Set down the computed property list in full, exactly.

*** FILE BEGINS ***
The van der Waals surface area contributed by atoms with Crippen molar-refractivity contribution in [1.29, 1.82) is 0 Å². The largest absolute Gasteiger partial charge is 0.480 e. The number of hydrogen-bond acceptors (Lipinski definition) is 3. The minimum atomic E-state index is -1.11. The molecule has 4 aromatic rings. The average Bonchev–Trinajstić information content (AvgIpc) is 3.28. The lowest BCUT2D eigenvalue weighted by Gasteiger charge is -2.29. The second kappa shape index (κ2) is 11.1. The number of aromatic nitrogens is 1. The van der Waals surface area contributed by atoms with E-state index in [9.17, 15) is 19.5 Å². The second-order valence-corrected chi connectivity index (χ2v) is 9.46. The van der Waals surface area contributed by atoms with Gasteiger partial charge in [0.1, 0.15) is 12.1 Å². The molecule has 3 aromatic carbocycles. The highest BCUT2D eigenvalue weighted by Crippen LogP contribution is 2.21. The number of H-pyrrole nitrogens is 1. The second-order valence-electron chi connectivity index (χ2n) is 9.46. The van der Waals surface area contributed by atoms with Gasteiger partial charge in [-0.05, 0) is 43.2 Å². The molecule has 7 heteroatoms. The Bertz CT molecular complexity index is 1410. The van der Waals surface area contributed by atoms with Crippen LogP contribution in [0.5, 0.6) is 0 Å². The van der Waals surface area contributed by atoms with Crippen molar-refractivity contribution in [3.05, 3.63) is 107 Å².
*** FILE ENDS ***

The van der Waals surface area contributed by atoms with Crippen molar-refractivity contribution in [1.29, 1.82) is 0 Å². The largest absolute Gasteiger partial charge is 0.480 e. The number of hydrogen-bond acceptors (Lipinski definition) is 3. The minimum atomic E-state index is -1.11. The molecule has 4 aromatic rings. The average Bonchev–Trinajstić information content (AvgIpc) is 3.28. The lowest BCUT2D eigenvalue weighted by Gasteiger charge is -2.29. The second kappa shape index (κ2) is 11.1. The number of aromatic nitrogens is 1. The van der Waals surface area contributed by atoms with E-state index in [9.17, 15) is 19.5 Å². The second-order valence-corrected chi connectivity index (χ2v) is 9.46. The van der Waals surface area contributed by atoms with Gasteiger partial charge in [0.1, 0.15) is 12.1 Å². The molecule has 3 aromatic carbocycles. The highest BCUT2D eigenvalue weighted by Crippen LogP contribution is 2.21. The number of H-pyrrole nitrogens is 1. The second-order valence-electron chi connectivity index (χ2n) is 9.46. The van der Waals surface area contributed by atoms with Gasteiger partial charge in [-0.05, 0) is 43.2 Å². The molecule has 7 heteroatoms. The Bertz CT molecular complexity index is 1410. The van der Waals surface area contributed by atoms with Crippen LogP contribution in [0.5, 0.6) is 0 Å². The van der Waals surface area contributed by atoms with Crippen molar-refractivity contribution in [3.05, 3.63) is 107 Å².